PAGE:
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Instructor Class Description

Time Schedule:

J Christian Kessler
JSIS 478
Seattle Campus

Special Topics

Content varies from quarter to quarter.

Class description

Two different courses are offered: JSIS 478c & 578d Nuclear Nonproliferation & Safeguards (see below for this instructor's JSIS 478e/578c International Trade & Security) In 1946 the world sought to abolish nuclear weapons. That failed. In 1954 President Eisenhower's Atoms for Peace speech envisioned wide contributions to medicine, agriculture, science, and industry, not just generating electricity. Over the next decade this vision motivated efforts to build a global regime for peaceful uses of nuclear energy. At the same time, many countries started secret nuclear weapons programs. Due to strategic, political, and economic realities, neither Eisenhower's global regime nor many weapons programs came to fruition. But for many countries, nuclear weapons remained a national objective, even as the U.S. and the USSR joined forces to lead international nonproliferation efforts, including the Nuclear Non-Proliferation Treaty (NPT). This course will examine the evolution of international efforts such as safeguards to stem proliferation, and the efforts of countries from India & South Africa to Iran and North Korea to obtain nuclear weapons. J. Christian Kessler is a retired senior U.S. State Department official with several decades experience in nuclear nonproliferation and international safeguards.

SIS 478e & 578c International Trade & National Security (see above for this instructor's JSIS 478c/578d) Weapons proliferation, export controls, UN sanctions, and efforts to interdict trafficking, do the tools meet the threat? At the start of the Cold War, the U.S. and NATO allies came together to prevent transfer of the new nuclear technology and other militarily important items to the Soviet Bloc. In the 1970s & 1980s, a new and more widely shared threat the proliferation of nuclear, chemical, & biological weapons led to new international structures, the Nuclear Suppliers Group, Australia Group, and others, to stop proliferation of these weapons. But A.Q. Khan was developing a sophisticated global network to get Pakistan, (plus North Korea, Iran, & Libya) nuclear weapons technologies. Today technologies critical to weapons are also key to everyday life in laptops, airplanes, and ball-point pens. Companies using these technologies and materials are global, not national. Foreign trade is the foundation of prosperity, but also a risk as nations and terrorists seek weapons of mass destruction. Controlling items is hard, controlling technology far harder. Can we deal effectively with these threats? Is there a role for the UN, or are Security Council sanctions like King Knute trying to stop the tide? This course will examine the tools we use to fight proliferation and the challenges we face in crafting effective tools, and address these questions from the perspective of the policy makers responsible for national security here and in other countries. J. Christian Kessler is a retired senior State Department expert with 30+ years experience in non-proliferation and export controls.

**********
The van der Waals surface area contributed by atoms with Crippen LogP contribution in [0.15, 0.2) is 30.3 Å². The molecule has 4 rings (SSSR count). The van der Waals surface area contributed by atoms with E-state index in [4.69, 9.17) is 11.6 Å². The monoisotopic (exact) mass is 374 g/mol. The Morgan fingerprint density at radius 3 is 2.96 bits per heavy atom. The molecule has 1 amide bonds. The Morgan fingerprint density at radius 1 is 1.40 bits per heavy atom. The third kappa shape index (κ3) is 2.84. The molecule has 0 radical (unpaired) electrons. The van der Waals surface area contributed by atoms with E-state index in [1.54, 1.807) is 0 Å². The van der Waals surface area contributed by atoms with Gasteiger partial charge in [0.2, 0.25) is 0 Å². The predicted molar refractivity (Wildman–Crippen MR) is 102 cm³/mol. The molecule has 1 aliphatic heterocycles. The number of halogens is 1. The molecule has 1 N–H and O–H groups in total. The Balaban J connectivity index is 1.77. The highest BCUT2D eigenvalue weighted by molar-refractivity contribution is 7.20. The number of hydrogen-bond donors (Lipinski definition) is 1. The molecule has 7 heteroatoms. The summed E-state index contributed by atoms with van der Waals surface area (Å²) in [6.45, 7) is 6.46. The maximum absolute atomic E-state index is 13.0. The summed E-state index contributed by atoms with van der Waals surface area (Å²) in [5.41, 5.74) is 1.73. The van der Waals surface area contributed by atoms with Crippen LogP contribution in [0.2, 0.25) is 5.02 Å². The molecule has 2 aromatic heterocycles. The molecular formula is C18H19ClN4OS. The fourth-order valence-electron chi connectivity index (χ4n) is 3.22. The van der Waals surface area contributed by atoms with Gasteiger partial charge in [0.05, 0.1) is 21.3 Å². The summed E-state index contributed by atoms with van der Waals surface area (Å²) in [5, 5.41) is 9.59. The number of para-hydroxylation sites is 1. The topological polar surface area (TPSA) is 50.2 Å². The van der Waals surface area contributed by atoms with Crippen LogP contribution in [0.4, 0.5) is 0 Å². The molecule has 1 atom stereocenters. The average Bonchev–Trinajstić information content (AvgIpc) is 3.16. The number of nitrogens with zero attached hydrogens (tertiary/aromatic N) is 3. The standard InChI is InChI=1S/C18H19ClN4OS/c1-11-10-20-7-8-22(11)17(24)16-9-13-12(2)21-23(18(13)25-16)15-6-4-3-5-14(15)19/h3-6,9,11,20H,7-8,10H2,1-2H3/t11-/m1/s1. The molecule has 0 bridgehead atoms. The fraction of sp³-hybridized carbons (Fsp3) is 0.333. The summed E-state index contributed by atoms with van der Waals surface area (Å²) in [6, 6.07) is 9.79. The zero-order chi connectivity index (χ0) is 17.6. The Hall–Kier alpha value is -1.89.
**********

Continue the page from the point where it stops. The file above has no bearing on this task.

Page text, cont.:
Student learning goals

General method of instruction

Recommended preparation

Class assignments and grading

The information above is intended to be helpful in choosing courses. Because the instructor may further develop his/her plans for this course, its characteristics are subject to change without notice. In most cases, the official course syllabus will be distributed on the first day of class.
Last Update by J Christian Kessler
Date: 04/25/2012